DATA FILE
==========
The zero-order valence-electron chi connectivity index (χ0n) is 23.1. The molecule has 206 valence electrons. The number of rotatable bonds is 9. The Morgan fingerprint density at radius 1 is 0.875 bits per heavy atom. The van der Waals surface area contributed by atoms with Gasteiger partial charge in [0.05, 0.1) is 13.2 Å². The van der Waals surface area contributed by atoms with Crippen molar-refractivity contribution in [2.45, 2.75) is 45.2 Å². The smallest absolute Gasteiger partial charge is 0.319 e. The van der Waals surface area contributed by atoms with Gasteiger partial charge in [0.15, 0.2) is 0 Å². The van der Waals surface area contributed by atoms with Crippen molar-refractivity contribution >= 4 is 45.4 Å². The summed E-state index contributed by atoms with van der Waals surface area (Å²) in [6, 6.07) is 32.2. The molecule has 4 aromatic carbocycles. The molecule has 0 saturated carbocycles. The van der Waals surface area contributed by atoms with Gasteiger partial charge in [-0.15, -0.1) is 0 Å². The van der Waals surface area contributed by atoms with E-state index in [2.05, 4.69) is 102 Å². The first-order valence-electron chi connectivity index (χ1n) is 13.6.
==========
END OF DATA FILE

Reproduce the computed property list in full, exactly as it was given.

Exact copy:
The zero-order valence-electron chi connectivity index (χ0n) is 23.1. The molecule has 206 valence electrons. The number of rotatable bonds is 9. The Morgan fingerprint density at radius 1 is 0.875 bits per heavy atom. The van der Waals surface area contributed by atoms with Gasteiger partial charge in [0.05, 0.1) is 13.2 Å². The van der Waals surface area contributed by atoms with Crippen molar-refractivity contribution in [2.45, 2.75) is 45.2 Å². The smallest absolute Gasteiger partial charge is 0.319 e. The van der Waals surface area contributed by atoms with Gasteiger partial charge in [0.15, 0.2) is 0 Å². The van der Waals surface area contributed by atoms with Crippen molar-refractivity contribution >= 4 is 45.4 Å². The summed E-state index contributed by atoms with van der Waals surface area (Å²) in [6, 6.07) is 32.2. The molecule has 4 aromatic carbocycles. The molecule has 0 saturated carbocycles. The van der Waals surface area contributed by atoms with Gasteiger partial charge in [-0.15, -0.1) is 0 Å². The van der Waals surface area contributed by atoms with E-state index in [2.05, 4.69) is 102 Å². The first-order valence-electron chi connectivity index (χ1n) is 13.6.